After over 30 solo albums and over 55 years in the music business, Roy Harper still has a lot to say. Although 77, he says, “I’ve never thought of myself as old yet”, but admits that this will be his last tour.
WCP: You’re often classified as a folk musician. But to my ears you’re a singer-songwriter in the mould of many rock musicians. What do you classify yourself as?
RH: “I never thought of myself as a folk singer. It did pass through my mind in ’64, ’65. Then in ’66 I was being thrown out of folk clubs because nobody could understand the things I was singing about. I quickly learnt in the mid 60s that I wasn’t a folk singer — I was something else — I was kind of a poet on wheels. Then I kind of gravitated to rock, where I was getting a lot of attention from those guys. I grew up with the same management as Pink Floyd for the first few years. And also Marc Bolan was one of my best friends and I knew David Bowie. There was a kind of school there that we all belonged to. We weren’t anything other than just what we were doing, you know? We loosely became attached to rock in a weird sort of way — all of us. We didn’t belong anywhere.”
WCP: When you say that they didn’t understand you, was it the language, the context, or what?
RH: “It was the context really. I don’t think anyone understood I was on world-watch — I was always watching what people did, what humanity was doing. The problem with me was my songs weren’t ‘Boy meets girl.’ The majority were about the world-watch that I was making throughout my life. It’s very difficult to actually marry that with the pop medium. The records all needed notes, which they’ve now got. This last 20 years I’ve been adding the right sort of notes to the records just to actually allow them to be understood by people. Once you’ve thrown that light on them people can actually understand them. There wasn’t a hope of doing that in 1970 or 1975. Nobody wanted to read liner notes. It was Pop Idol — it was image and sound. There was no literature involved in it. Liner notes on a pop record was unheard of at that time. We were labelled by the papers, by the media because how else were they going to be able to understand us? You were going with a certain image, so you were lumped in with pop. You can de-select that nowadays, but you couldn’t then.”
WCP: What about West Cork made you decide to first come here?
RH “In 1973 I ran away from the music business. I was fed up the back teeth of it! I just got in my car in London and drove west. And I didn’t think of anything till I got to the west of Wales. I began to see signs for ‘Ferry’, and I thought, ‘Ferry? Where to?’ I ended up in Wexford and driving west again and I ended up a day later on a beach down in Baltimore. I realised that there were mackerel in the water by the jetty as soon as I got there, and I thought, ‘That’s my breakfast’. So I went into Skibbereen and I got myself a line and a spinner, a pan and some margarine. I slept in my car and I was there for 10 days. And it was a really beautiful – it hardly rained. That was my first experience of West Cork.”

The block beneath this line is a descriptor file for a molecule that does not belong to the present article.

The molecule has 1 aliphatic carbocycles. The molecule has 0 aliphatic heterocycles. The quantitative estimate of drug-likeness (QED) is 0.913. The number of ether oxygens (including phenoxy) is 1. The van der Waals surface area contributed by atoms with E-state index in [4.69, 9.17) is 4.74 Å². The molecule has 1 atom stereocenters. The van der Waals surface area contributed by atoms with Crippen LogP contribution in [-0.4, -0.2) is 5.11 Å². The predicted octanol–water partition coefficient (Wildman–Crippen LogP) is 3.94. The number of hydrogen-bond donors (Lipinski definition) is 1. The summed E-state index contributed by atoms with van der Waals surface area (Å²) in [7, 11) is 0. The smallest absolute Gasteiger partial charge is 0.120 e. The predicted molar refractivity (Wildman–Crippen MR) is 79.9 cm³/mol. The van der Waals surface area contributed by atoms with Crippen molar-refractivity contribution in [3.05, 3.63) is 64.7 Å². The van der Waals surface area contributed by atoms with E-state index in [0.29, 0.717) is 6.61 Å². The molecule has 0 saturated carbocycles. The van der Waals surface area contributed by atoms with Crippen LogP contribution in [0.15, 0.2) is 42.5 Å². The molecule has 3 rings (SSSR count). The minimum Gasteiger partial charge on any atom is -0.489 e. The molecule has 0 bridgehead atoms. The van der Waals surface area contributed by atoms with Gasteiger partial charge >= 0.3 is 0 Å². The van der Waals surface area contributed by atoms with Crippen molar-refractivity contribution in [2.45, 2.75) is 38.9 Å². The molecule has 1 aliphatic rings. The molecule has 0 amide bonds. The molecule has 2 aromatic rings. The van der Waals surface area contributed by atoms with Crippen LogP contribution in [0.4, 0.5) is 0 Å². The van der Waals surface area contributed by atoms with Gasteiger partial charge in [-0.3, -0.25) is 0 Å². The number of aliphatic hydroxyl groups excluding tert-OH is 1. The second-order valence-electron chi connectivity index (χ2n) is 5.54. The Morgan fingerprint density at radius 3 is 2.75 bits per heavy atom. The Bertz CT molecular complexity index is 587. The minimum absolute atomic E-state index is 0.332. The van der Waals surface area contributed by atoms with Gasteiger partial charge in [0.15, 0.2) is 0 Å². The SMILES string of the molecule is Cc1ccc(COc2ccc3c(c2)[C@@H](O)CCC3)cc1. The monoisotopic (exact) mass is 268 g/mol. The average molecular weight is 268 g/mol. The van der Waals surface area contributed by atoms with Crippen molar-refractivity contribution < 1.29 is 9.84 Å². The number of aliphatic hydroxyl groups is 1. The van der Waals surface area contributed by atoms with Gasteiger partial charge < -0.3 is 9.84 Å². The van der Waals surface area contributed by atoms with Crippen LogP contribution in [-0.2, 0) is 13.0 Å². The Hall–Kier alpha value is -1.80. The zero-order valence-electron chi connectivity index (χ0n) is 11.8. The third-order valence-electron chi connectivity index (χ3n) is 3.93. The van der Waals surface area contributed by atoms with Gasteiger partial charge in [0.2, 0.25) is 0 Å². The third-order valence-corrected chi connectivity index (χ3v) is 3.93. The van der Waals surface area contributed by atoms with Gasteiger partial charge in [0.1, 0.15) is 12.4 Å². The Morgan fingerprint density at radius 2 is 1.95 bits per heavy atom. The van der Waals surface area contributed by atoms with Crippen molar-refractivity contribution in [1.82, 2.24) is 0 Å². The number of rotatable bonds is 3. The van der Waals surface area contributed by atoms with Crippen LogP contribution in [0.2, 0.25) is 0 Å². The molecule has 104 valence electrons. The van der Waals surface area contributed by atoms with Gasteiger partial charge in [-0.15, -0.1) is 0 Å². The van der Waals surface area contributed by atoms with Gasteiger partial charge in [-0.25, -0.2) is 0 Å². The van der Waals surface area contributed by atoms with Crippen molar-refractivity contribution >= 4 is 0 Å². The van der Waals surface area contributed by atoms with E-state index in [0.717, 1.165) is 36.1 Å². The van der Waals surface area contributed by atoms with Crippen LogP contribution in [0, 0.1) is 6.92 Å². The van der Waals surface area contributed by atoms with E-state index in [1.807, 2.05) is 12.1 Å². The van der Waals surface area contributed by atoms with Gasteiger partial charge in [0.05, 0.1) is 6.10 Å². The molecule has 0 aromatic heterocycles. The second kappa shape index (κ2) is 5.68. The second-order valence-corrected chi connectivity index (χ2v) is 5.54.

WCP: What made you decide to stay here?
RH: “So when it came to it, about 30 years ago, it was gonna be either New Zealand or West Cork. And we chose West Cork. Clonakilty is one of a kind — it’s an original. There’s a lot of people in Clon who’ve taken care of it. When I first came here 30 years ago it was a grey little town. But it’s grown into something that is really attractive. On a sunny day in the summer there is nowhere else where you’d rather be — here is perfect!”
WCP: You once said, “I am the exile…it’s my most serene default position.” I think you’re still in that position?
RH: “I’ve never grown out of that position! Unfortunately, I grew up with a step-mother who just didn’t like me. And it was mutual! So I spent a lot of my childhood alone. I never had a mother and that’s weird! It turned out really well because what I ‘did’ have is an inner strength. It’s the kind of strength where you don’t mind being an exile and you find out that’s what you are eventually. That’s what you become. It started very early—it started at about four. So it’s a default positon, yeah.”
WCP: You’re embarking on a tour of Clonakilty and Britain. Will this be your final tour?
RH: “I don’t really like touring. Get me onstage and that’s perfect. Touring — I grew out of that right at the beginning. I wasn’t really attracted by that life at all. When I’m on a stage then I’m in my element. But it’s getting me there.
“It’s been in the air for some years now. I can’t do this again. So long as I keep an hour’s worth of songs loosely rehearsed, then I can go anywhere and do a gig. So it won’t be the last gig, but it’s definitely the last tour. Absolutely for sure! It’s incredibly expensive all the way round – mostly on the body and mind.”
WCP: How hard is it to make a living in music nowadays compared with years ago?